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The Gospel According to Jesus Christ by…

The Gospel According to Jesus Christ (1991)

by José Saramago

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Showing 1-5 of 23 (next | show all)
An achingly beautiful book, recasting Christ as a tragic but human figure, with a god who belongs more to Greek religion to Christianity. ( )
  soylentgreen23 | Oct 25, 2016 |
Beyond its original gimmick as the reimagined life of a very human Jesus written primarily in jest and provocation, the novel is a good refresher course in biblical events - albeit with a realistic twist, God permitting - but also discusses the influences of power, the way it acts on the people wielding the power and the people under the control of such a power - Wretched are we who not only practise the evil which is ours by nature, but who must also serve as an instrument of evil for those who abuse their power. -, but particularly, the way religion enforces itself, In other words, your God is the only warden of a prison where the only captive is your God. I also enjoyed a little note on language, about how Mary, mother of Jesus, is not moral nor upright, but only because the language itself did not permit a feminine form. Other than that, there were some oddly fanatical feet washing, Jesus trying to impress Mary Magdalene about how less of a mother's boy he is, a very nice first chapter lesson on biblical art history, and occasional incongruous interruptions from the narrator with anachronisms from our modern world.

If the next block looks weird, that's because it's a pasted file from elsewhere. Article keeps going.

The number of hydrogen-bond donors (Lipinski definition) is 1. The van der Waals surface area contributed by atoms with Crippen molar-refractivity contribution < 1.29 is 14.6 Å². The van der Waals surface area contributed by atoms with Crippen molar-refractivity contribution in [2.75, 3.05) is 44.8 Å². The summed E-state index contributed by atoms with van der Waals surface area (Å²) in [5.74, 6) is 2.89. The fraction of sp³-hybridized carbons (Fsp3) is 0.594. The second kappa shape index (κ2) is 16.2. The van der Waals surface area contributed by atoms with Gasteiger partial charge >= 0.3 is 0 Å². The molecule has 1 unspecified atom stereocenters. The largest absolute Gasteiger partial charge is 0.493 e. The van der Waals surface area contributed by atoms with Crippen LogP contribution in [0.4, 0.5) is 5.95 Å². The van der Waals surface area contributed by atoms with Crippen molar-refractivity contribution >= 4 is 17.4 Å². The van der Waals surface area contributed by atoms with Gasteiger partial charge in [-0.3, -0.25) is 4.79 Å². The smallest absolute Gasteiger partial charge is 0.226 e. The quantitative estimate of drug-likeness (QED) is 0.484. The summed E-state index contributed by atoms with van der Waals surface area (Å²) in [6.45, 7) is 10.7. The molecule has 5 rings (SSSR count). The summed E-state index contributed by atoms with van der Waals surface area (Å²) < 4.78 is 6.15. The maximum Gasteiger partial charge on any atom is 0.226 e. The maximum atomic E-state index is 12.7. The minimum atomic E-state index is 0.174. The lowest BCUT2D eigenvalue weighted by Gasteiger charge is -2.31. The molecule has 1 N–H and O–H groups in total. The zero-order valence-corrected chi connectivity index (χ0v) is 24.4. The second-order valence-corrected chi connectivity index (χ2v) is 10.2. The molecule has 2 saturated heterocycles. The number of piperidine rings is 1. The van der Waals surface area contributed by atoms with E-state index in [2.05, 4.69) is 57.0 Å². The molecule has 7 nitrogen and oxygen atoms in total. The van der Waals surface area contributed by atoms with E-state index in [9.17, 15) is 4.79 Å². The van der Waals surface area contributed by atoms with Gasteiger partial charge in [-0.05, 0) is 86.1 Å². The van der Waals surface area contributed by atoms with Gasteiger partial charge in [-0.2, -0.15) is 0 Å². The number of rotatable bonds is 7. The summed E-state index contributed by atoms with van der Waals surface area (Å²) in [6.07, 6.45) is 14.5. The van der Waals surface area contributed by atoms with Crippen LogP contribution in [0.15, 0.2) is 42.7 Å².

Overall, it's a simple premise, elevated by the author's idiosyncratic prose and dissection of power dynamics. The title itself should be obvious to potential readers: don't read it if you know you're going to be outrageously offended. ( )
  kitzyl | Apr 29, 2016 |
This book presented the life story of Jesus in a very unconventional way. The style of writing, like that in another of Saramago's novels, Blindness, is at times very difficult to follow. It consists of very long paragraphs with little punctuation and no quotation marks. It is also a somewhat rambling stream of consciousness style.